If you haven't noticed — from the parade huffing by your suburban window every morning or the crowds you encounter at the nearby nature path — walking is big right now. The Rails to Trails conservancy charts a nearly 200 percent increase in trail use since last year; businesses are instituting “walking meetings"; and Anthony Fauci, M.D., the government coronavirus expert who's about to turn 80, says he manages to fit in a 3 1/2-mile power walk daily.
This burst of cardiovascular activity has undisputed health benefits for many. But don't be disappointed if you break out your fitness tracker to discover that you still haven't hit the holy grail of fitness walkers, the 10,000-step-per-day baseline. It turns out — and this is the really good news — that you may not even need to.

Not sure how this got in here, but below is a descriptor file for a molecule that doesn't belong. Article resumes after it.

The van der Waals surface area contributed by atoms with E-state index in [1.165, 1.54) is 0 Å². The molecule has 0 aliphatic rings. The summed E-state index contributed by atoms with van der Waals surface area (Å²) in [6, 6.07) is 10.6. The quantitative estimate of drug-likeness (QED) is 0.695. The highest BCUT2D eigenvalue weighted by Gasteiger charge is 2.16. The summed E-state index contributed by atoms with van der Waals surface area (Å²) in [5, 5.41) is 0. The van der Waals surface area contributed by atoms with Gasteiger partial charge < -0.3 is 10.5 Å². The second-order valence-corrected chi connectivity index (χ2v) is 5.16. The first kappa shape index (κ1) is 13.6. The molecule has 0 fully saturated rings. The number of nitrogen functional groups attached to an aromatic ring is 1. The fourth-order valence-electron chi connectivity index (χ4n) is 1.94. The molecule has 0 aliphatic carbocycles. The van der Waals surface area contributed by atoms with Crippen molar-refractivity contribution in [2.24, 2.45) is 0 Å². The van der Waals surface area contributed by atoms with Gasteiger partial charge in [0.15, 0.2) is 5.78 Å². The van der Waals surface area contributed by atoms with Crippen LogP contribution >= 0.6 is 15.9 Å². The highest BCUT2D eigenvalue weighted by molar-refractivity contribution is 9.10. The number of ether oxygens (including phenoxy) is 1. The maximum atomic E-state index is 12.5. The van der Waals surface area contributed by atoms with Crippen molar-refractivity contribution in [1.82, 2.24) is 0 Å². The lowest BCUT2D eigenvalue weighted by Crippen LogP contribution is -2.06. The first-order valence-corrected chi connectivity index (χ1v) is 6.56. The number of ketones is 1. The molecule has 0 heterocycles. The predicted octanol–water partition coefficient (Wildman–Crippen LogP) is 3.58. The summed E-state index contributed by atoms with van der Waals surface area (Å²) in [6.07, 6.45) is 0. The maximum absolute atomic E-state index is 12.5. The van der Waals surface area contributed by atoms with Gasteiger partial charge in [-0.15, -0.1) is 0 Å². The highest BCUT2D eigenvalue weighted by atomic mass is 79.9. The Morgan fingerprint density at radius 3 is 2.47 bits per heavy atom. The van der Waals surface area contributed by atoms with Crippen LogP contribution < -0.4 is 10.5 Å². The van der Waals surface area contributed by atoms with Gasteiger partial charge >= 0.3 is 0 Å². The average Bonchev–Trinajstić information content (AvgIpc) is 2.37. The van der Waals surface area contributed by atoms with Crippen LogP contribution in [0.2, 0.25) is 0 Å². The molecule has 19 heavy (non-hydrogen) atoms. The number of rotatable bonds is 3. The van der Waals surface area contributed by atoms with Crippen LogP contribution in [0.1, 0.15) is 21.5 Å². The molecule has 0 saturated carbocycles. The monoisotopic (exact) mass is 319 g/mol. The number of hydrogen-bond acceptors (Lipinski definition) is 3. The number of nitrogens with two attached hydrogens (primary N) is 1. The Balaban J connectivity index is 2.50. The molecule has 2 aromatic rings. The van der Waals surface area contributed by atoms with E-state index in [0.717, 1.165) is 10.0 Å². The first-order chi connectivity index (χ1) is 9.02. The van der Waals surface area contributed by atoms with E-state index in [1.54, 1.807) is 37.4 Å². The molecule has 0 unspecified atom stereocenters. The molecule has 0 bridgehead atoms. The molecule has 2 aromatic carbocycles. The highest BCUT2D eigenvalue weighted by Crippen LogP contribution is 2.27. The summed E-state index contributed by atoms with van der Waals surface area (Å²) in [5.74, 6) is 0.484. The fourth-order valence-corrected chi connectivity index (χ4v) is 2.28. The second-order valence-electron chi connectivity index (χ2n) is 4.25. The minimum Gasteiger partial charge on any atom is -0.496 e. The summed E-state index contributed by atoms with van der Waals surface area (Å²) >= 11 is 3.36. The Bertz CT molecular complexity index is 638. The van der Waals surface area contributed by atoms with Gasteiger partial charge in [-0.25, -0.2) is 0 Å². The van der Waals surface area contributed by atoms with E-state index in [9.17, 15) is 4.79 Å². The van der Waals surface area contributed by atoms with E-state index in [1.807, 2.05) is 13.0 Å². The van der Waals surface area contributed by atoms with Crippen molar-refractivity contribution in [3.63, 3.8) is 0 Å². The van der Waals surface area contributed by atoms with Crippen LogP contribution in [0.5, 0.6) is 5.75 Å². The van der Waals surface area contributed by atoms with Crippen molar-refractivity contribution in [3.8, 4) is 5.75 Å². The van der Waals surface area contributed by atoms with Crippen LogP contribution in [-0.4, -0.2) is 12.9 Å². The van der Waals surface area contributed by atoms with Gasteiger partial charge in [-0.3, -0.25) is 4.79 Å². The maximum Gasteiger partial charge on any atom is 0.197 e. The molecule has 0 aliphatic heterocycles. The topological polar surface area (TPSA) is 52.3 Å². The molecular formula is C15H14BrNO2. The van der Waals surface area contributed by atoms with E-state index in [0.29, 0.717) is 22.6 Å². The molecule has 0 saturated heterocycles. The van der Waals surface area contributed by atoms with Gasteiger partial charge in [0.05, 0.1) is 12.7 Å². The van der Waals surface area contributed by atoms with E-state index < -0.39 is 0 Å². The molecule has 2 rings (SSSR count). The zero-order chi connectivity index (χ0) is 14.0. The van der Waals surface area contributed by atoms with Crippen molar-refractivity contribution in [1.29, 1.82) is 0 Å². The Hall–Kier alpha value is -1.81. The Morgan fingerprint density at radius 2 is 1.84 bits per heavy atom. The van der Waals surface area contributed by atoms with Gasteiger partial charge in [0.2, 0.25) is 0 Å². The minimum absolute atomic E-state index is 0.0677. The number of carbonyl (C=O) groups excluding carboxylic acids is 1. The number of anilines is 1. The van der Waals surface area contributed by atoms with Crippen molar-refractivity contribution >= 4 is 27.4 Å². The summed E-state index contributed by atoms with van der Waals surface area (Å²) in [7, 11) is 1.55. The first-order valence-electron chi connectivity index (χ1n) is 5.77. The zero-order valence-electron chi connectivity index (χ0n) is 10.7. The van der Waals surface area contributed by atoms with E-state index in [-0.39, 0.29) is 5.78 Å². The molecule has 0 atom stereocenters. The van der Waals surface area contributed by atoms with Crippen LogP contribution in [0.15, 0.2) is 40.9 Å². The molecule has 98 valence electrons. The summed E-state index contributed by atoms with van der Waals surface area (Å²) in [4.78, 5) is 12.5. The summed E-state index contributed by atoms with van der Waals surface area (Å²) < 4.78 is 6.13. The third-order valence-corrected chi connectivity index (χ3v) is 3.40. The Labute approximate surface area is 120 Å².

What's marketing, and what's medical research
In a 2017 Stanford University study that ranked 46 countries according to the average number of steps taken per day in each, the U.S. was 30th. But while actually taking steps may not be our thing, counting them is another story. Roughly 1 in 5 Americans wear a smartwatch or fitness tracker on a regular basis, according to a 2019 Pew Research Center survey. The rise of these devices, many of which use a 10,000-step goal as a baseline, subtly changed walking from a leisurely activity to a potentially competitive one and popularized step counting as a national pastime.
But lately that nice, round number, the equivalent of around five miles, has been the subject of scientific scrutiny, with good reason. “It likely originated as a marketing tool,” says I-Min Lee, M.D., a professor of medicine at Harvard Medical School. “In 1965, the Yamasa Clock and Instrument Company in Japan sold a pedometer called Manpo-kei,” she says, which translates to “10,000-step meter.” The number caught on and has been used ever since — but without scientific basis, as studies, including one Lee coauthored in 2019, have shown.